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SAINTS today tackle a game they have to take totally seriously – or face some unhappy consequences.

Both chairman Nicola Cortese and manager Mauricio Pochettino are ambitious people who are desperate to see Saints qualify for European football.

Already this season one great chance to grab that, via the League Cup, has been wasted.

Saints paid the price for fielding a weakened side by losing to the Premier League’s bottom club, Sunderland, in the last 16 of the Capital One Cup.

The likes of Swansea and Birmingham have shown in recent seasons that one of the top flight’s less glamorous clubs can qualify for the Europea League via that competition.

Today comes another chance to qualify for Europe.

It could be argued, given the club’s current league position, the FA Cup presents the BEST chance.

Eleven points off the top five following the home loss to Chelsea on New Year’s Day, Saints have drifted out of contention for European football via their league position after a run of only one win in nine matches.

It seems certain that Saints will again field a weakened side for today’s third round tie at home to Championship high-fliers Burnley.

How much weakened we don’t yet know. But we can assume that most of the first team regulars who were involved in four Premier League games in the space of 11 days over the festive period might not start at St Mary’s. At Sunderland in the League Cup, Saints Jos Hooiveld, Maya Yoshida, Danny Fox, Gaston Ramirez and Tadanari Lee all started.

At the time hardly any of them had started a Premier League game all season, though that has since changed.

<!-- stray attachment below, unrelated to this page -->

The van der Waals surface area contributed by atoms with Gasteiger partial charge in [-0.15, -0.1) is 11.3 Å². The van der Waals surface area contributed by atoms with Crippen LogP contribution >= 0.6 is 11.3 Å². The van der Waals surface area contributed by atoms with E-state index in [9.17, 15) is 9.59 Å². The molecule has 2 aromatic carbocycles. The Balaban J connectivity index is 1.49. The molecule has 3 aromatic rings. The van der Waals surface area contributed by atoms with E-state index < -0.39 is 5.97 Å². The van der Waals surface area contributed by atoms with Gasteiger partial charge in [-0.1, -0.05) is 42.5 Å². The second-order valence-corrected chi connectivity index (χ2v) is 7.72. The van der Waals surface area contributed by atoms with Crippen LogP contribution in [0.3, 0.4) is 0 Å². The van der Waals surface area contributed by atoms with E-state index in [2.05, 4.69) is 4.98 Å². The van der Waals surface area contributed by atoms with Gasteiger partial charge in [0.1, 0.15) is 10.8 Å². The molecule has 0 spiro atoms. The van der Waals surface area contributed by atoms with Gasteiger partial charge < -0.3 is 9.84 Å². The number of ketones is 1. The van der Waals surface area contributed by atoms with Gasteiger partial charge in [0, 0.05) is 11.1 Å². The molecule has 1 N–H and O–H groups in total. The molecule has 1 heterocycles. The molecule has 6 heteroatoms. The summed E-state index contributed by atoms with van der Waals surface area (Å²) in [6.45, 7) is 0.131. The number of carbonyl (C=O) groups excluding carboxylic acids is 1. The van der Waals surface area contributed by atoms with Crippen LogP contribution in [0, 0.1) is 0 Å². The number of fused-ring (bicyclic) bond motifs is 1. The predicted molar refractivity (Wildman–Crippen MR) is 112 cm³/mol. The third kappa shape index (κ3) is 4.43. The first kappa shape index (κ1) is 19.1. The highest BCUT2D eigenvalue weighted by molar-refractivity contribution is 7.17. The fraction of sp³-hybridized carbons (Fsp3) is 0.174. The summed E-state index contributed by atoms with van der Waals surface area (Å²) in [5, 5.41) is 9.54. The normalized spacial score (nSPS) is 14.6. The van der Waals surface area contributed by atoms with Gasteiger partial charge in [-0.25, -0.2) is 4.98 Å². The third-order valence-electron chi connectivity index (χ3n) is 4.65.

Youngster Harrison Reed was given his first start while another teenager, Sam Gallagher, came off the bench for his competitive debut.

All those seven players can expect to feature again today.

And in one sense, Saints would be right to play them.

You need to keep the fringe players as match fit as possible should they be needed in the league.

The Cups also provide the likes of Reed and Gallagher with decent game time without the pressure of the Premier League and associated riches that go with it.

We have to assume that Saints will play a similar side against Burnley that faced Sunderland.

Saints are not so big these days that they can afford to treat the FA Cup with the same indifference they treated the League Cup.

In fairness, they are certainly not alone in their thinking.

But I repeat what I wrote earlier in this piece – if the club’s hierarchy are desperate for European football, the FA Cup presents them with probably their best chance in 2013/14.

Aston Villa boss Paul Lambert this week gave a sad and brutal assessment of the fading status of the FA Cup in the modern football calendar.

Lambert said most of his fellow top-flight bosses would rather do without the competition completely.

“If they were being honest, they probably would do,” he told the Midlands media. Hopefully Pochettino doesn’t share Lambert’s views.

Hopefully Cortese doesn’t share them either.

Burnley aren’t a mid-table fourth division team, they are second in the Championship.

Saints go into this game on the back of one win in nine league games, so could do with a victory – for morale, if nothing else.

They cannot afford to take Burnley lightly, for defeat would be a massive blow to Saints.

Under Gordon Strachan, the club finished eighth in the Premier League and 2003 AND reached the FA Cup final. Yes, they had a bit of luck – a succession of home draws against lower division opponents from the fourth round onwards. But Strachan, a past FA Cup winner as a player, also took the competition seriously as a manager, fielding his best side in all rounds. As a result, Saints enjoyed a memorable day out for the final and won a place in the UEFA Cup.

That was only 11 years ago. Has the footballing landscape in this country changed that much that Pochettino is no longer capable of doing the same as Strachan did? We will find out the answer today.